Courses of Study: Credit Recovery Science

Credit Recovery Science, Grade 9 - 12, Earth and Space Elective, 2005

1.) Describe sources of energy, including solar, gravitational, geothermal, and nuclear.

2.) Describe effects on weather of energy transfer within and among the atmosphere, hydrosphere, biosphere, and lithosphere.

•  Describing the energy transfer related to condensation in clouds, precipitation, winds, and ocean currents
•  Describing characteristics of the El Niño and La Niña phenomena
•  Using data to analyze global weather patterns
Examples: temperature, barometric pressure, wind speed and direction

3.) Explain how weather patterns affect climate.

•  Explaining characteristics of various weather systems, including high and low pressure areas or fronts
•  Interpreting weather maps and symbols to predict changing weather conditions
•  Identifying technologies used to obtain meteorological data
4.) Describe the production and transfer of stellar energies.

•  Describing the relationship between life cycles and nuclear reactions of stars
•  Describing how the reception of solar radiation is affected by atmospheric and lithospheric conditions
Example: volcanic eruptions and greenhouse gases affecting reflection and absorption of solar radiation

5.) Discuss various theories for the origin, formation, and changing nature of the universe and our solar system.

•  Explaining the nebular hypothesis for formation of planets, the big bang theory, and the steady state theory
•  Relating Hubble's law to the concept of an ever-expanding universe
•  Describing the impact of meteor, asteroid, and comet bombardment on planetary and lunar development
6.) Explain the length of a day and of a year in terms of the motion of Earth.

•  Explaining the relationship of the seasons to the tilt of Earth's axis and its revolution about the sun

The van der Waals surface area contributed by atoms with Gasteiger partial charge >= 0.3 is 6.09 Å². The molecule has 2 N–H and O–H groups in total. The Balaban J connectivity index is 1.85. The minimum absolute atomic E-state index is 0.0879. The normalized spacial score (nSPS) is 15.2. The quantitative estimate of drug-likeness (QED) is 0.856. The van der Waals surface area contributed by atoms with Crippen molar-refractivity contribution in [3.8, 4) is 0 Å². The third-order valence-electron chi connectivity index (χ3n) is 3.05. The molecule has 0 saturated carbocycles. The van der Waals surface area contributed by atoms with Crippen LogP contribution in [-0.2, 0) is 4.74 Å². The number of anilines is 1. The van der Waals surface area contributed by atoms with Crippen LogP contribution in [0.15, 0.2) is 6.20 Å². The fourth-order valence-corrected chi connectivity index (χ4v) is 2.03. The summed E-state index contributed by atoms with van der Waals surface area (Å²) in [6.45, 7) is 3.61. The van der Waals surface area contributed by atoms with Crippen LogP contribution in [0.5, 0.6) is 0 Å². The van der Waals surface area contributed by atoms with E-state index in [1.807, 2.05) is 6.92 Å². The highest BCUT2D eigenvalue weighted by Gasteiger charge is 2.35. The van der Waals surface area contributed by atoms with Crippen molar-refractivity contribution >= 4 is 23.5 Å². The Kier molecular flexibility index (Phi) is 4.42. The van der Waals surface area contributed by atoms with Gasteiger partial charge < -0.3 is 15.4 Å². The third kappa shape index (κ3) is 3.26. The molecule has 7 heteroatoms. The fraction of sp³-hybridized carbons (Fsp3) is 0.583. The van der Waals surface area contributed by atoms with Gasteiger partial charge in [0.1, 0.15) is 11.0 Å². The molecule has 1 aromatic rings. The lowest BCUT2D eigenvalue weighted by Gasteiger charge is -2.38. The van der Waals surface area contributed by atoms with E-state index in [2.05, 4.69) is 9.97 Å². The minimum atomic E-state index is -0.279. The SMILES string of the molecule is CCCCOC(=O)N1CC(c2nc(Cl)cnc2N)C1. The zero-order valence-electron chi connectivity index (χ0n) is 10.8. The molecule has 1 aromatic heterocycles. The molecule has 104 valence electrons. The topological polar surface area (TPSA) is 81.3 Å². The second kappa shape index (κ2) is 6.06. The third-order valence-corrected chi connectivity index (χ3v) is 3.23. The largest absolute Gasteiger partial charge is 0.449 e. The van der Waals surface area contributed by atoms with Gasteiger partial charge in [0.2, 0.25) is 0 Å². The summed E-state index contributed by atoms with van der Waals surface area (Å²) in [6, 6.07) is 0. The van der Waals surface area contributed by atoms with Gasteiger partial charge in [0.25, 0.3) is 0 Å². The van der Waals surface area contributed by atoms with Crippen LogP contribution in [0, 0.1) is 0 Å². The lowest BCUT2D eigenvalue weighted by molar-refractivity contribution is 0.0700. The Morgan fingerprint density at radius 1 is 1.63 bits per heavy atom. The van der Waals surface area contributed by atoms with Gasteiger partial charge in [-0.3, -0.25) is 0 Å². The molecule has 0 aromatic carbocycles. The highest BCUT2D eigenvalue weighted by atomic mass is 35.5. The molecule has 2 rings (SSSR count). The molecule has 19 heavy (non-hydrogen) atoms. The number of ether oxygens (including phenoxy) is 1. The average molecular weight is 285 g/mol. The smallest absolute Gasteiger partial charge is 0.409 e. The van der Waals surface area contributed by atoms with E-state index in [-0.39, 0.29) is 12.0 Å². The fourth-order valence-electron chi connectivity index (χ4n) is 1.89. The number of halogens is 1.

7.) Explain techniques for determining the age and composition of Earth and the universe.

•  Using radiometric age methods to compute the age of Earth
•  Using expanding universe measurements to determine the age of the universe
•  Identifying techniques for evaluating the composition of objects in space
8.) Explain the terms astronomical unit and light year.

9.) Relate the life cycle of stars to the H-R diagram.

•  Explaining indicators of motion by the stars and sun in terms of the Doppler effect and red and blue shifts
•  Describing the relationship of star color, brightness, and evolution to the balance between gravitational collapse and nuclear fusion
10.) Identify scientists and their findings relative to Earth and space, including Copernicus, Galileo, Kepler, Newton, and Einstein.

•  Identifying classical instruments used to extend the senses and increase knowledge of the universe, including optical telescopes, radio telescopes, spectroscopes, and cameras
11.) Describe pulsars, quasars, black holes, and galaxies.

12.) Describe challenges and required technologies for space exploration.

•  Identifying long-term human space travel needs, including life support
•  Identifying applications of propulsion technologies for space travel
•  Identifying new instrumentation and communication technologies needed for space information gathering
Examples: Mars Exploration Rover, Cassini spacecraft and Huygens probe, Gravity Probe B

•  Identifying benefits to the quality of life that have been achieved through space advances
Examples: cellular telephone, GPS

•  Identifying new technology used to gather information, including spacecraft, observatories, space-based telescopes, and probes

Credit Recovery Science, Grade 9 - 12, Environmental Elective, 2005

1.) Identify the influence of human population, technology, and cultural and industrial changes on the environment.

•  Describing the relationship between carrying capacity and population size